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Shariful Islam Vs. State of U.P. - Court Judgment

LegalCrystal Citation
SubjectCriminal
CourtSupreme Court of India
Decided On
Case NumberCriminal Appeal No. 83 of 1969
Judge
Reported inAIR1973SC82; (1973)4SCC74
ActsCode of Criminal Procedure (CrPC) - Sections 342
AppellantShariful Islam
RespondentState of U.P.
Appellant Advocate M.M. Kshatriya, Adv
Respondent Advocate O.P. Rana, Adv.
Cases ReferredSurendra Pal Singh v. The State
Prior historyFrom Judgment and Order dated November 29, 1968, of the Allahabad High Court, in Cri. A. No. 770 of 1966
Excerpt:
.....settlement. - 5. it was urged on behalf of the appellant that an adverse inference should be drawn against the prosecution because of its failure to produce the demand notice served on raghubir singh and sri ram pandey and the recovery list maintained in the tehsil......that he issued two receipts, nos. 29 and 50, from out of that book to raghubir singh and sri ram pandey. raghubir singh has stated in his evidence that he owed a sum of rs. 2000/- to the government towards a taqavi loan and that he had paid rs. 200/- to the appellant on 26 march 1961, in part payment of that amount. a witness called roshan singh says that raghubir singh had paid the sum of rs. 200/- to the appellant in his presence. similarly the evidence of paras ram pandey shows that he had paid to the appellant a sum of rs. 300.41 p. on behalf of his brother, sri ram pandey. an important aspect of the evidence of these witnesses is that the admission by them that they owed a particular sum of money to the government was against their self-interest. these witnesses have hardly been.....
Judgment:

Y.V. Chandrachud, J.

1. The appellant was convicted by the learned Additional Sessions Judge Rampur Under Section 409 of the Indian Penal Code and was sentenced to rigorous imprisonment for 4 years. The charge against the appellant is that he had committed breach of trust in regard to a sum of Rs. 409.66p. The High Court of Allahabad confirmed the judgment of the trial Court and being aggrieved thereby the appellant has filed this appeal by special leave.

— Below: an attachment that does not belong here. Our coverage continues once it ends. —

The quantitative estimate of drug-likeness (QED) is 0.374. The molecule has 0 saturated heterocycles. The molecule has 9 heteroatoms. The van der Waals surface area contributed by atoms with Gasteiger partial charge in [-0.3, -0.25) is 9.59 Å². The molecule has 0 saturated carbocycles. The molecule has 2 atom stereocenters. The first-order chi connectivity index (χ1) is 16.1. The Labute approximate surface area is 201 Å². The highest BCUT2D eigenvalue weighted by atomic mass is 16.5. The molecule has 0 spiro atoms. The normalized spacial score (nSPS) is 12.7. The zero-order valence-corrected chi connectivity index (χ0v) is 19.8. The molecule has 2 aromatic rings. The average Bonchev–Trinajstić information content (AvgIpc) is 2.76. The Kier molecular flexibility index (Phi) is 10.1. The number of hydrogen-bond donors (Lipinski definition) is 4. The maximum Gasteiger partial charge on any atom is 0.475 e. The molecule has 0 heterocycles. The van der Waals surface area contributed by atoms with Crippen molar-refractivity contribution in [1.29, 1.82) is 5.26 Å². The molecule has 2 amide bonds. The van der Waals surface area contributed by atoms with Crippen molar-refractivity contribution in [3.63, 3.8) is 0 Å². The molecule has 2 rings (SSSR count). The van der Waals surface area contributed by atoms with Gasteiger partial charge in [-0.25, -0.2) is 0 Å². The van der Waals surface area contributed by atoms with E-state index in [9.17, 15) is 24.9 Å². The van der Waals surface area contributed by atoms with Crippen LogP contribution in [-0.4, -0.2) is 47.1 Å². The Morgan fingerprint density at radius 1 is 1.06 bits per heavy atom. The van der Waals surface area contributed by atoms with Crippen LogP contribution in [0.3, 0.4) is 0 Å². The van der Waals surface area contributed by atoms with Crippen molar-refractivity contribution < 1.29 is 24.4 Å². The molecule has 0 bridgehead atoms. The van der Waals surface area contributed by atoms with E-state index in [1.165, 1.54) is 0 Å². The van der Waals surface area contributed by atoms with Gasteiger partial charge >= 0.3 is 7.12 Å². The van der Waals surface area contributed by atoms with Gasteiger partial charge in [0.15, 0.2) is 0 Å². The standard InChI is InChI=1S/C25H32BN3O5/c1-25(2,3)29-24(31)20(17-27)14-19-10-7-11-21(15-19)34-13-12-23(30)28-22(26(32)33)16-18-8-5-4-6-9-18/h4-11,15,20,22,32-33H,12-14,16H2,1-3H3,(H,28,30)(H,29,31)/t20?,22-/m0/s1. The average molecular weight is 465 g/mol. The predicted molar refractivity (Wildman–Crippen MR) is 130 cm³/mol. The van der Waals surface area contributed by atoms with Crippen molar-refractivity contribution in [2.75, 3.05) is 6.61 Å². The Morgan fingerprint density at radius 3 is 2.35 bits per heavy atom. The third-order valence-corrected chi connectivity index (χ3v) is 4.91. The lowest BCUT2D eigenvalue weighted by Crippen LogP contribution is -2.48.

2. The appellant, Shariful Islam, was working as a Collection Aminin Tehsil Shahabad from March 1961 to July 1961. One of his duties was to receive the amounts payable to the Government. On 26th March 1961 he is alleged to have received a sum of Rs. 200/- from one Raghubir Singh and a sum of Rs. 300.41 p. from one Sri Ram Pandey through his brother, Paras Ram Pandey. Instead of crediting these amounts in the Treasury, he credited 0.25 p. and 0.50 p. only, misappropriating the balance, viz. Rs. 499.66 p.

3. The defence of the appellant was that the two persons had only paid 0.25 p. and 0.50 p. respectively and that he was falsely implicated in the charge as the Tehsildar was hostile to him Having seen the relevant evidence through which learned Counsel for the appellant has taken us, we are of the opinion that the High Court was justified in confirming the conviction and sentence of the appellant. It was common ground that a receipt book was issued by the Shahabad Tehsil to the appellant and that he issued two receipts, Nos. 29 and 50, from out of that book to Raghubir Singh and Sri Ram Pandey. Raghubir Singh has stated in his evidence that he owed a sum of Rs. 2000/- to the Government towards a Taqavi loan and that he had paid Rs. 200/- to the appellant on 26 March 1961, in part payment of that amount. A witness called Roshan Singh says that Raghubir Singh had paid the sum of Rs. 200/- to the appellant in his presence. Similarly the evidence of Paras Ram Pandey shows that he had paid to the appellant a sum of Rs. 300.41 p. on behalf of his brother, Sri Ram Pandey. An important aspect of the evidence of these witnesses is that the admission by them that they owed a particular sum of money to the Government was against their self-interest. These witnesses have hardly been cross-examined and not even a suggestion has been made to them that they had any reason for implicating the appellant falsely. The appellant says in his statement Under Section 342 of the CrPC that the Tehsildar was inimical to him but of that there is no evidence whatsoever.